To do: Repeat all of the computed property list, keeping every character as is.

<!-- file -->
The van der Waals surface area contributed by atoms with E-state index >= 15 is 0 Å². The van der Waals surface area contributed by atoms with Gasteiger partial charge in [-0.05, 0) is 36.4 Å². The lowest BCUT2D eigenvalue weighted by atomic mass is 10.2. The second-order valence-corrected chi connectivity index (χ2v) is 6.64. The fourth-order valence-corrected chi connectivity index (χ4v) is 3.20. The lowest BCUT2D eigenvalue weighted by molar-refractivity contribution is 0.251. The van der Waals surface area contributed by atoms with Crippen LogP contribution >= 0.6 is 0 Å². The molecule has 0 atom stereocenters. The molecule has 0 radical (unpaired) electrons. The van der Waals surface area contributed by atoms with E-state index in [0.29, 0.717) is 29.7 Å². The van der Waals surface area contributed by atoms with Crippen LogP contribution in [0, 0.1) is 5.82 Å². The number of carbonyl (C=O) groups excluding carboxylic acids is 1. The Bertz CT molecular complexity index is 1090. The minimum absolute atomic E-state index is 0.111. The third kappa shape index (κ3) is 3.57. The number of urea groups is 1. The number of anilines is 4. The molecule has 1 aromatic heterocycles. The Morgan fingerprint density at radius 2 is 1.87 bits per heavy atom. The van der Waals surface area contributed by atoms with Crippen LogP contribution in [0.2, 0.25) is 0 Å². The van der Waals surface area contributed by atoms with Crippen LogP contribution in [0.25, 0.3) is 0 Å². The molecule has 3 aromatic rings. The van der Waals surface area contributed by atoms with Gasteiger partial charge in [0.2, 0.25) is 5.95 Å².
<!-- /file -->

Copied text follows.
The van der Waals surface area contributed by atoms with E-state index >= 15 is 0 Å². The van der Waals surface area contributed by atoms with Gasteiger partial charge in [-0.05, 0) is 36.4 Å². The lowest BCUT2D eigenvalue weighted by atomic mass is 10.2. The second-order valence-corrected chi connectivity index (χ2v) is 6.64. The fourth-order valence-corrected chi connectivity index (χ4v) is 3.20. The lowest BCUT2D eigenvalue weighted by molar-refractivity contribution is 0.251. The van der Waals surface area contributed by atoms with Crippen LogP contribution >= 0.6 is 0 Å². The molecule has 0 atom stereocenters. The molecule has 0 radical (unpaired) electrons. The van der Waals surface area contributed by atoms with E-state index in [0.29, 0.717) is 29.7 Å². The van der Waals surface area contributed by atoms with Crippen LogP contribution in [0, 0.1) is 5.82 Å². The number of carbonyl (C=O) groups excluding carboxylic acids is 1. The Bertz CT molecular complexity index is 1090. The minimum absolute atomic E-state index is 0.111. The third kappa shape index (κ3) is 3.57. The number of urea groups is 1. The number of anilines is 4. The molecule has 1 aromatic heterocycles. The Morgan fingerprint density at radius 2 is 1.87 bits per heavy atom. The van der Waals surface area contributed by atoms with Crippen LogP contribution in [0.2, 0.25) is 0 Å². The van der Waals surface area contributed by atoms with Crippen LogP contribution in [0.25, 0.3) is 0 Å². The molecule has 3 aromatic rings. The van der Waals surface area contributed by atoms with Gasteiger partial charge in [0.2, 0.25) is 5.95 Å².